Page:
Versatility of Drying Bulk Materials

Dryers are widely used in the chemical, energy, pharma, and food process industries; careful consideration and attention to detail in partnership with a vendor will usually lead to successful implementation.

Jess Elliott, Digital Content Program Manager

March 30, 2023

7 Min Read
Conical (agitated) dryers
Conical (agitated) dryersImage courtesy of IKA Works

Drying of bulk materials is a critical step in the process industries. Applications can range from drying food products to preparation of active pharmaceutical ingredients, and production of raw materials for Li-batteries. The need to rapidly dry materials under controlled conditions, without damage or degradation, has evolved into many process dryer designs through the years. Long after the earliest method of drying using the sun and wind, manufacturers now maintain more control to reduce process time by taking advantage of several proven approaches.

Many sophisticated, optimized processes are available. Current technologies provide benefits specific to product requirements and application, capacities, conditions, time, and space available.

What is Drying?

What is drying? Simply put, it’s the physical process by which volatile liquids or solvents are separated or evaporated to yield a solid product. Moisture or solvent content from solids or powders are most commonly evaporated by application of thermal energy or heat, mixing, and vacuum. Drying operations often follow mechanical separation or removal of solvent or water from solid products. However, while simply stated, the practice of removing moisture from products has many challenges. Care must be taken not to damage, degrade, or chemically change the product. For example, in the manufacture of Li-batteries residual moisture or solvent can reduce or created problems in coating electrodes. Drying operations are often used after a precipitation or crystallization operations prior to tableting or filling or subsequent admixing operations.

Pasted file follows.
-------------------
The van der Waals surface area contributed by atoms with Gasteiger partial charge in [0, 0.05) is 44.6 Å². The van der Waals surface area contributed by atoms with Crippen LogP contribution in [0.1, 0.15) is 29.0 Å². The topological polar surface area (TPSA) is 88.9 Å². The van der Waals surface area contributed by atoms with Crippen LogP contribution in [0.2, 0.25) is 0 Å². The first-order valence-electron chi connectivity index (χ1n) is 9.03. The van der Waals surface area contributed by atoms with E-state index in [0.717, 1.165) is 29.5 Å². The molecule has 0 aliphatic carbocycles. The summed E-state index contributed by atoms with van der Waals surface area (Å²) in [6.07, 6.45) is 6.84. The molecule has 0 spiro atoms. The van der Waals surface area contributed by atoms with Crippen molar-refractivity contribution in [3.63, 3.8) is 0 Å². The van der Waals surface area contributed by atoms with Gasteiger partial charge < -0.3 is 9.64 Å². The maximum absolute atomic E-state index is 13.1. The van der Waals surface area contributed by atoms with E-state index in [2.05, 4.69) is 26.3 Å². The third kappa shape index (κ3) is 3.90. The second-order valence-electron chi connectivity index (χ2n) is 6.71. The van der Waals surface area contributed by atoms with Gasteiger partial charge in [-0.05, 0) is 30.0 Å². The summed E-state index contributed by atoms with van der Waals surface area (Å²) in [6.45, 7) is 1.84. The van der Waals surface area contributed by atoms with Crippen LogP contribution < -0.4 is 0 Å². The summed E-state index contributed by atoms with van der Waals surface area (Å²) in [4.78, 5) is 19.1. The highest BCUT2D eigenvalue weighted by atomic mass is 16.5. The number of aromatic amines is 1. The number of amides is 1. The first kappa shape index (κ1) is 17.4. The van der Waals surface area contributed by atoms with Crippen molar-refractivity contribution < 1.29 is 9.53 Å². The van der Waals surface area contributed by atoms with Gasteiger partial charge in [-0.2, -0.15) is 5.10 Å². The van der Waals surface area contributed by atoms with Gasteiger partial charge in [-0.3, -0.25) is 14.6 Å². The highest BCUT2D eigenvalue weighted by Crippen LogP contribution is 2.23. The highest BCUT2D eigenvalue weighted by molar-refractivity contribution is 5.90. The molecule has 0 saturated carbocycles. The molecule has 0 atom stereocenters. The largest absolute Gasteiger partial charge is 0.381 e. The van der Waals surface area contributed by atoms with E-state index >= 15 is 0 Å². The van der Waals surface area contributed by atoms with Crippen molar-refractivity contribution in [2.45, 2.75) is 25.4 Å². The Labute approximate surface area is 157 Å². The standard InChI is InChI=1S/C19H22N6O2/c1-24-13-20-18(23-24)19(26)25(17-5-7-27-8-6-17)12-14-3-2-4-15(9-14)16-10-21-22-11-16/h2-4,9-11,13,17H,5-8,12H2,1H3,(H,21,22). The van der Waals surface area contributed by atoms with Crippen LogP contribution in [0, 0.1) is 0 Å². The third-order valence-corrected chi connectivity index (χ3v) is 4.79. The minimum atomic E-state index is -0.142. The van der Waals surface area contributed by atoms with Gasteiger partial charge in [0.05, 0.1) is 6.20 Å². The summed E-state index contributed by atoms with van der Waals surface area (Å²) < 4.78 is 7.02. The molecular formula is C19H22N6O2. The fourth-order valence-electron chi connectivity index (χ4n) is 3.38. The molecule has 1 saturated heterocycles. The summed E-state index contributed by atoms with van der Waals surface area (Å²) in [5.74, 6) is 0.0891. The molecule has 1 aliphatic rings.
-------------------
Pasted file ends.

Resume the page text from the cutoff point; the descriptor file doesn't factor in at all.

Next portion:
Benefits of drying often include reduced packing, storage, and logistics cost, increased shelf life, and elimination of bacterial contamination.  

- Spray drying: Involves pressurized feed of a liquid slurry through an atomizing nozzle into a high-velocity hot gas causing rapid evaporation of the moisture. Drying is almost instantaneous but often requires further drying steps to remove residual bound moisture.

Spray dryer configuration


- Freeze drying (lyophilization): involves freezing and drying under vacuum, allowing ice to change from a solid to a vapor without passing through the liquid phase. It is typically used for temperature-sensitive materials such as vaccines or enzymes, is characterized by freezing of the product solution, followed by water or moisture sublimation drying, and ending with secondary drying by heating. (Perry’s 9th Edition) 



- Oven drying or tray dryers: Heating product by convection in a chamber to volatize moisture at constant temperature allowing liquid to evaporate. Oven dryers are often equipped with a fan or turbine encouraging the drying process that heats and dries products. The designs are equipped with movable trays. Oven dryers are very gentle in the treatment of product but are susceptible to long process times.